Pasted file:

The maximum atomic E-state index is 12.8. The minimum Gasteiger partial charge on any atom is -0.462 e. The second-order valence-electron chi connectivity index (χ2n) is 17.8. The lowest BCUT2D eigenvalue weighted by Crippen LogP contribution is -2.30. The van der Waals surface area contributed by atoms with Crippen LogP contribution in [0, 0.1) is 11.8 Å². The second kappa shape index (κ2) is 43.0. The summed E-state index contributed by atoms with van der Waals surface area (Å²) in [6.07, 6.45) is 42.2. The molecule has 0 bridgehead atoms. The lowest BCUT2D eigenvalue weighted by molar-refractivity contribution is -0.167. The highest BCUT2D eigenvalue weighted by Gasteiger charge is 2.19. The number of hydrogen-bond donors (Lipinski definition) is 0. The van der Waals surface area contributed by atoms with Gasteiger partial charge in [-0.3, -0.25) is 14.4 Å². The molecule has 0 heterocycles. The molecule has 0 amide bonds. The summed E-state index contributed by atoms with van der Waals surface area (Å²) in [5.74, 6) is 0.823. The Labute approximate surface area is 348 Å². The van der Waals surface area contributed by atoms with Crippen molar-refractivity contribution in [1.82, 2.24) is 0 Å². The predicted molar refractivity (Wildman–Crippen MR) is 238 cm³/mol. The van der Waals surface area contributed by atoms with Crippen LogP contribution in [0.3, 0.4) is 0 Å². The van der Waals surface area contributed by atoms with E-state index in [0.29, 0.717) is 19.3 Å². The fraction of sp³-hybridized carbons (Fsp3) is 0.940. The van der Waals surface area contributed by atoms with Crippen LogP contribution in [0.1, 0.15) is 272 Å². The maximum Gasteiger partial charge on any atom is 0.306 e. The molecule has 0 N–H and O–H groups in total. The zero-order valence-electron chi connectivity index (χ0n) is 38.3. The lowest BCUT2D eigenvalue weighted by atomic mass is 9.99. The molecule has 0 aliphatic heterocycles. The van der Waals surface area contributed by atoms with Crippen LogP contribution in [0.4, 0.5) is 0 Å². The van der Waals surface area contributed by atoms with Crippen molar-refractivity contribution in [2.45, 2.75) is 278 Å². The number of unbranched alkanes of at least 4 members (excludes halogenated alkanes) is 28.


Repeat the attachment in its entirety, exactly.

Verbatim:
The maximum atomic E-state index is 12.8. The minimum Gasteiger partial charge on any atom is -0.462 e. The second-order valence-electron chi connectivity index (χ2n) is 17.8. The lowest BCUT2D eigenvalue weighted by Crippen LogP contribution is -2.30. The van der Waals surface area contributed by atoms with Crippen LogP contribution in [0, 0.1) is 11.8 Å². The second kappa shape index (κ2) is 43.0. The summed E-state index contributed by atoms with van der Waals surface area (Å²) in [6.07, 6.45) is 42.2. The molecule has 0 bridgehead atoms. The lowest BCUT2D eigenvalue weighted by molar-refractivity contribution is -0.167. The highest BCUT2D eigenvalue weighted by Gasteiger charge is 2.19. The number of hydrogen-bond donors (Lipinski definition) is 0. The van der Waals surface area contributed by atoms with Gasteiger partial charge in [-0.3, -0.25) is 14.4 Å². The molecule has 0 heterocycles. The molecule has 0 amide bonds. The summed E-state index contributed by atoms with van der Waals surface area (Å²) in [5.74, 6) is 0.823. The Labute approximate surface area is 348 Å². The van der Waals surface area contributed by atoms with Crippen molar-refractivity contribution in [1.82, 2.24) is 0 Å². The predicted molar refractivity (Wildman–Crippen MR) is 238 cm³/mol. The van der Waals surface area contributed by atoms with Crippen LogP contribution in [0.3, 0.4) is 0 Å². The van der Waals surface area contributed by atoms with E-state index in [0.29, 0.717) is 19.3 Å². The fraction of sp³-hybridized carbons (Fsp3) is 0.940. The van der Waals surface area contributed by atoms with Crippen LogP contribution in [0.1, 0.15) is 272 Å². The maximum Gasteiger partial charge on any atom is 0.306 e. The molecule has 0 N–H and O–H groups in total. The zero-order valence-electron chi connectivity index (χ0n) is 38.3. The lowest BCUT2D eigenvalue weighted by atomic mass is 9.99. The molecule has 0 aliphatic heterocycles. The van der Waals surface area contributed by atoms with Crippen LogP contribution in [0.4, 0.5) is 0 Å². The van der Waals surface area contributed by atoms with Crippen molar-refractivity contribution in [2.45, 2.75) is 278 Å². The number of unbranched alkanes of at least 4 members (excludes halogenated alkanes) is 28.